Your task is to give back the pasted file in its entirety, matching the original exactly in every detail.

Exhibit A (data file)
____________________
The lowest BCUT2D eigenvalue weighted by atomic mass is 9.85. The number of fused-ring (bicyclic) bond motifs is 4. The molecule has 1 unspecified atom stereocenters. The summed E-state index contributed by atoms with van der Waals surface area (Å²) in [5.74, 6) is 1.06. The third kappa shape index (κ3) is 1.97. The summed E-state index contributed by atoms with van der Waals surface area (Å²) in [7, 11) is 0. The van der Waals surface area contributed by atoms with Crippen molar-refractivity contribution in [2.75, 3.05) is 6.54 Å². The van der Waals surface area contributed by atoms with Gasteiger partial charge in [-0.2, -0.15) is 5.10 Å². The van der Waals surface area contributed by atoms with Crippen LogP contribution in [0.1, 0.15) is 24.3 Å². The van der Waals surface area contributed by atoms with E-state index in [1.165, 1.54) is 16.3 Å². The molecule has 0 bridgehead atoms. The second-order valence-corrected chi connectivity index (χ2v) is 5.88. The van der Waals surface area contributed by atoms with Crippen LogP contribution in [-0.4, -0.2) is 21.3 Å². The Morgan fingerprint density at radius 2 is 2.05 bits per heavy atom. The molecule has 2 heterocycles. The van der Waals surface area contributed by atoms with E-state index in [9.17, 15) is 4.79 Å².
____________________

The lowest BCUT2D eigenvalue weighted by atomic mass is 9.85. The number of fused-ring (bicyclic) bond motifs is 4. The molecule has 1 unspecified atom stereocenters. The summed E-state index contributed by atoms with van der Waals surface area (Å²) in [5.74, 6) is 1.06. The third kappa shape index (κ3) is 1.97. The summed E-state index contributed by atoms with van der Waals surface area (Å²) in [7, 11) is 0. The van der Waals surface area contributed by atoms with Crippen molar-refractivity contribution in [2.75, 3.05) is 6.54 Å². The van der Waals surface area contributed by atoms with Gasteiger partial charge in [-0.2, -0.15) is 5.10 Å². The van der Waals surface area contributed by atoms with Crippen LogP contribution in [0.1, 0.15) is 24.3 Å². The van der Waals surface area contributed by atoms with E-state index in [1.165, 1.54) is 16.3 Å². The molecule has 0 bridgehead atoms. The second-order valence-corrected chi connectivity index (χ2v) is 5.88. The van der Waals surface area contributed by atoms with Crippen LogP contribution in [-0.4, -0.2) is 21.3 Å². The Morgan fingerprint density at radius 2 is 2.05 bits per heavy atom. The molecule has 2 heterocycles. The van der Waals surface area contributed by atoms with E-state index in [9.17, 15) is 4.79 Å².